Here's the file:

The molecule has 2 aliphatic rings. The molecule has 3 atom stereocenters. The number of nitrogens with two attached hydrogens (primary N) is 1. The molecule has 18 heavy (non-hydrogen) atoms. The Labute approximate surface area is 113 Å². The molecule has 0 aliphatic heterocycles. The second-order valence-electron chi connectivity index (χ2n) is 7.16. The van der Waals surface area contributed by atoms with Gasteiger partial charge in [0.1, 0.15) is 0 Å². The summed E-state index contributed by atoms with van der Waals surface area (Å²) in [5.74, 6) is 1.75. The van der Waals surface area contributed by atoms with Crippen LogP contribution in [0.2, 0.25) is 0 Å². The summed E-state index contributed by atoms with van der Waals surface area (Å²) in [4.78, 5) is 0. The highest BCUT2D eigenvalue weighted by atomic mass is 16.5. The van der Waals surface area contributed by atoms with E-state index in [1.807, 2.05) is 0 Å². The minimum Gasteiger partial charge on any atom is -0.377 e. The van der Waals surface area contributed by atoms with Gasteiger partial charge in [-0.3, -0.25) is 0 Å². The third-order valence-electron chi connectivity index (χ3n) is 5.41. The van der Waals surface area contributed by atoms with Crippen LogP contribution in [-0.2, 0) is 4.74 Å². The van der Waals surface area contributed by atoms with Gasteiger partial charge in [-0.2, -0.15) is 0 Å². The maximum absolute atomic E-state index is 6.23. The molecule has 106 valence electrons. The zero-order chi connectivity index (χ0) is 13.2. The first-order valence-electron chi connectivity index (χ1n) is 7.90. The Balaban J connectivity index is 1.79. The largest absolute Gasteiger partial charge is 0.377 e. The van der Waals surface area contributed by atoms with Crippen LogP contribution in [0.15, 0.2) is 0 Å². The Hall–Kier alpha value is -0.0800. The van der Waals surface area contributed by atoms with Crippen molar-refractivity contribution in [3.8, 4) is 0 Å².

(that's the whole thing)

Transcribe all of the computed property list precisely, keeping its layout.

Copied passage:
The molecule has 2 aliphatic rings. The molecule has 3 atom stereocenters. The number of nitrogens with two attached hydrogens (primary N) is 1. The molecule has 18 heavy (non-hydrogen) atoms. The Labute approximate surface area is 113 Å². The molecule has 0 aliphatic heterocycles. The second-order valence-electron chi connectivity index (χ2n) is 7.16. The van der Waals surface area contributed by atoms with Gasteiger partial charge in [0.1, 0.15) is 0 Å². The summed E-state index contributed by atoms with van der Waals surface area (Å²) in [5.74, 6) is 1.75. The van der Waals surface area contributed by atoms with Crippen LogP contribution in [0.2, 0.25) is 0 Å². The summed E-state index contributed by atoms with van der Waals surface area (Å²) in [4.78, 5) is 0. The highest BCUT2D eigenvalue weighted by atomic mass is 16.5. The van der Waals surface area contributed by atoms with E-state index in [1.807, 2.05) is 0 Å². The minimum Gasteiger partial charge on any atom is -0.377 e. The van der Waals surface area contributed by atoms with Gasteiger partial charge in [-0.3, -0.25) is 0 Å². The third-order valence-electron chi connectivity index (χ3n) is 5.41. The van der Waals surface area contributed by atoms with Crippen LogP contribution in [-0.2, 0) is 4.74 Å². The van der Waals surface area contributed by atoms with Gasteiger partial charge in [-0.2, -0.15) is 0 Å². The maximum absolute atomic E-state index is 6.23. The molecule has 106 valence electrons. The zero-order chi connectivity index (χ0) is 13.2. The first-order valence-electron chi connectivity index (χ1n) is 7.90. The Balaban J connectivity index is 1.79. The largest absolute Gasteiger partial charge is 0.377 e. The van der Waals surface area contributed by atoms with Crippen LogP contribution in [0.15, 0.2) is 0 Å². The Hall–Kier alpha value is -0.0800. The van der Waals surface area contributed by atoms with Crippen molar-refractivity contribution in [3.8, 4) is 0 Å².